In Brief we could summarize the lifecycle of an investment as a process that lasts approximately from 3 to 5 years. It begins with the business plan receipt from the potential investee, with all supporting documentation. It is very important to note that the quality if the Business Plan is key for the success of a venture. A thoroughly prepared business plan with a clear view on all the objectives involved might be the difference between rejection and approval to the screening stage. The VC fund then, performs an initial evaluation of the plan and arranges a meeting with the company management. It is very important to note that despite the common belief that VC firms are risk takers, they are actually risk averse. During this stage of the process, the people that present their idea are of equal, if not more, importance as the idea itself. Experience shows that VCs invest mainly in the people. Following the initial evaluation and assuming that interest is still high, a letter of intent is drafted which mainly provides safeguards for both parties as well as indicates that the two parties are currently under negotiations. After the LOI is drafted, the fund will perform the due diligence process, which involves technical, business and financial analysis of all the data included in the business plan in order to get a clearer view of the pros and cons of the potential investment in question. If all of the aforementioned goes according to plan, the fund performs a valuation of the company based on the investment period in question and finally it will submit an investment proposal to the investment committee which in turn takes a decision. Assuming that the decision is positive the investment is concluded. In order to give examples on the costs of investment involved it might be beneficial to mention TANEO’s strategy. TANEO has am investment cap of €5m with a restriction of €2,5m per year. Roughly the decision takes 1 to 3 months.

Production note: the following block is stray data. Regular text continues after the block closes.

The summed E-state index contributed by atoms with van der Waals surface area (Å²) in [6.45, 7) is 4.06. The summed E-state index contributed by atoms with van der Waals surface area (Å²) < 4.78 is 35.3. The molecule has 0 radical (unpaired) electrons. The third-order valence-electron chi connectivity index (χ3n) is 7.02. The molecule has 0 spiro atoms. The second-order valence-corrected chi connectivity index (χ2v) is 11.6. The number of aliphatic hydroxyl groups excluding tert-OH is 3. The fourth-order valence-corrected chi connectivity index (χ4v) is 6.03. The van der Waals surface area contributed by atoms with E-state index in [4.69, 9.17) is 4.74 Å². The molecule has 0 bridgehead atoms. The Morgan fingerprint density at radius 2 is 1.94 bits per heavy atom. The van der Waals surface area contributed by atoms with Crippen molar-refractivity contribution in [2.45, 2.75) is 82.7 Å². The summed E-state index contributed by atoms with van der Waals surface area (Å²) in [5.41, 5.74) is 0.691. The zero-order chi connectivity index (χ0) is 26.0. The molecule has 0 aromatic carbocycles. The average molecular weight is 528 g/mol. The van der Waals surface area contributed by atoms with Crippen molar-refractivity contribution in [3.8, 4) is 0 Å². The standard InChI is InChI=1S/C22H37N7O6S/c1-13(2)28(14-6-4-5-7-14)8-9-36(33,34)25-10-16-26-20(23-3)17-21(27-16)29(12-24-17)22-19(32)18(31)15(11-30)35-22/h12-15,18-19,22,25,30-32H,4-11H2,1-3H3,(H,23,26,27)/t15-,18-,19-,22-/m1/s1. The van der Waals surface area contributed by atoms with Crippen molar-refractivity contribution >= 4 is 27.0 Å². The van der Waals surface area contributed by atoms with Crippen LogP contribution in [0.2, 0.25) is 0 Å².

The second part of the investment’s lifecycle involves its monitoring and support. The main goal from the VC’s point of view is for the investment to blossom and in order to achieve that, the fund aims in adding value through enhancing its sale channel, financial consultation, partnerships, process optimization, cost reduction and strategic support. We should point that apart from the financial support, the consultation services that a VC fund is able to provide to the investee company is of equal importance in order to achieve growth and profitability. Once the company grows, and profits soar, the VC funds will start to seek, along with management team of the investee company, potential exit strategies from its investment in order to capitalize from it. Potential exit opportunities will include an initial public offering (IPO) a trade sale, management buy back or the sale to another VC or PE firm. This process following investment to exit from the company usually takes from 3 – 5 years.